Another company we got to meet at CES 2022 was RiotPWR, a company with a focus on mobile gaming. At CES 2022, RiotPWR revealed the RiotPWR ESL Controller for iOS. The RiotPWR ESL features a wired Lightning connection, passthrough charging, and a dedicated share button for gameplay capture and streaming.
As interesting as that product is, we mainly tackle Android product reviews here. Luckily, RiotPWR has something that we can tackle. The new Rotor Riot Android Controller (Model RR1825A) features a close-to-home Xbox One controller layout while utilizing USB-C connectivity with your Android mobile device.
Build and Feel
The new Rotor Riot Android Controller uses an imbedded USB-C cable to connect to your mobile device, whether or not it is docked in the included removable phone grip. The phone grip is held to the Rotor Riot with a screw that injects into the top of the controller. The USB-C cable comes with a Velcro cable management strip which keeps the cabling confined and tucked-away when your phone is attached to the controller.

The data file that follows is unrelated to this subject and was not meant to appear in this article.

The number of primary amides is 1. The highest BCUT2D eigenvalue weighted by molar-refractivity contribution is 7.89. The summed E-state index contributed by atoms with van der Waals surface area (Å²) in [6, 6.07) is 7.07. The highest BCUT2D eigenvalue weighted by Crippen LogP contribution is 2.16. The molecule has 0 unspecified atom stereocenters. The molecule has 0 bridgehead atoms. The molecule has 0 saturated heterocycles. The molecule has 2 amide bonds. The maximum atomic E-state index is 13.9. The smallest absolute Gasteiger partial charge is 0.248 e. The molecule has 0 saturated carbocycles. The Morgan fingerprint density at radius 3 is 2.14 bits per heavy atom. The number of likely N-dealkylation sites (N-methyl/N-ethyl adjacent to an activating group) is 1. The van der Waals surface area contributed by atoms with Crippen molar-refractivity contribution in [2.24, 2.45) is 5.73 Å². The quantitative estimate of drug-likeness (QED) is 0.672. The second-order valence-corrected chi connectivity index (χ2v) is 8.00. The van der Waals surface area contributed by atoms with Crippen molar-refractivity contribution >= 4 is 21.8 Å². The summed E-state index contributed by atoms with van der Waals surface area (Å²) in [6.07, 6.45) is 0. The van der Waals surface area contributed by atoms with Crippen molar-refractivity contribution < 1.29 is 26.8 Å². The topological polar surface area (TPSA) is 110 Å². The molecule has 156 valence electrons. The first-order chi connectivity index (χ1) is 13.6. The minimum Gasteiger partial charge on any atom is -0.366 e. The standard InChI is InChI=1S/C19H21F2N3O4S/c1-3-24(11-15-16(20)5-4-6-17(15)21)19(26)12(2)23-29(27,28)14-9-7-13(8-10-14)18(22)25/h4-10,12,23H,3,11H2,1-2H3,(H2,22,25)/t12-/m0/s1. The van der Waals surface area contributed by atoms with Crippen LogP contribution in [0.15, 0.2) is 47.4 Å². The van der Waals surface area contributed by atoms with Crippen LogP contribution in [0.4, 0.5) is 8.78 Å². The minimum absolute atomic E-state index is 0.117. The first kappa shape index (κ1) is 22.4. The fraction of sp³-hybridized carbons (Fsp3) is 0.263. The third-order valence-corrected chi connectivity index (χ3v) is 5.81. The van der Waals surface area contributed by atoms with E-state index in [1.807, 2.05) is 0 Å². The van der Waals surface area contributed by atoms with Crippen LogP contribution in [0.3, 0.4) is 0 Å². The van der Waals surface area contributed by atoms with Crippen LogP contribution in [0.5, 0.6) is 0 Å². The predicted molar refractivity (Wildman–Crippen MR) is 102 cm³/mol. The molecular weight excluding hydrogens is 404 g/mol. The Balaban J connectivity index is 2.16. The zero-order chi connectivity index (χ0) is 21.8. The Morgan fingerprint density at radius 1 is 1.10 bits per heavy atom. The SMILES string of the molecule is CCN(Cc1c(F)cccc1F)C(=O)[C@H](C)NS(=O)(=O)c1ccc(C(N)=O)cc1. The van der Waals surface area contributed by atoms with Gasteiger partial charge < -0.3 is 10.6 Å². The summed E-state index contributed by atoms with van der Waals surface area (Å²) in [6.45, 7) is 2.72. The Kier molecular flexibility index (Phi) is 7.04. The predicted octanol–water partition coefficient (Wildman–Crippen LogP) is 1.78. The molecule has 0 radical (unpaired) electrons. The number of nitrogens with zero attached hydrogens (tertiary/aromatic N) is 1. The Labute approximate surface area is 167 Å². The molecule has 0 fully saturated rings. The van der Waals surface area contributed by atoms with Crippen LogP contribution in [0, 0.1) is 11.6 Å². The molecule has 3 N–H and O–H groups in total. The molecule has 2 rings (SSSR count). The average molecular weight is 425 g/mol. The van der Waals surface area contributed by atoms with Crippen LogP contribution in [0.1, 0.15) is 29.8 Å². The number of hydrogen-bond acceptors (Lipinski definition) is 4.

As for the controller’s layout, you have a familiar Xbox One arrangement. You have dual analog sticks, a d-pad, two bumpers, two triggers, and X,Y,A,B buttons on the front. In the center, you have a Select button, a Start button and a Home button. The dual analog sticks are situated diagonally from one another, again much like on an Xbox controller. On the bottom of the controller, there is a USB-C port for pass through charging, allowing you to charge your attached mobile device while you play.
As far as builds go, I do like the simple and straightforward approach of the Rotor Riot. The controller layout begs that this controller be used for cloud gaming via the Xbox Game Pass app. You can take the controller right into Xbox gaming without having to do much to obtain muscle memory thanks to these button placements. The controller itself is light while the buttons and triggers provide good feedback when pressed. While I would have liked some perforation in the Rotor Riot’s handles for added grip, handling the controller was still quite comfortable.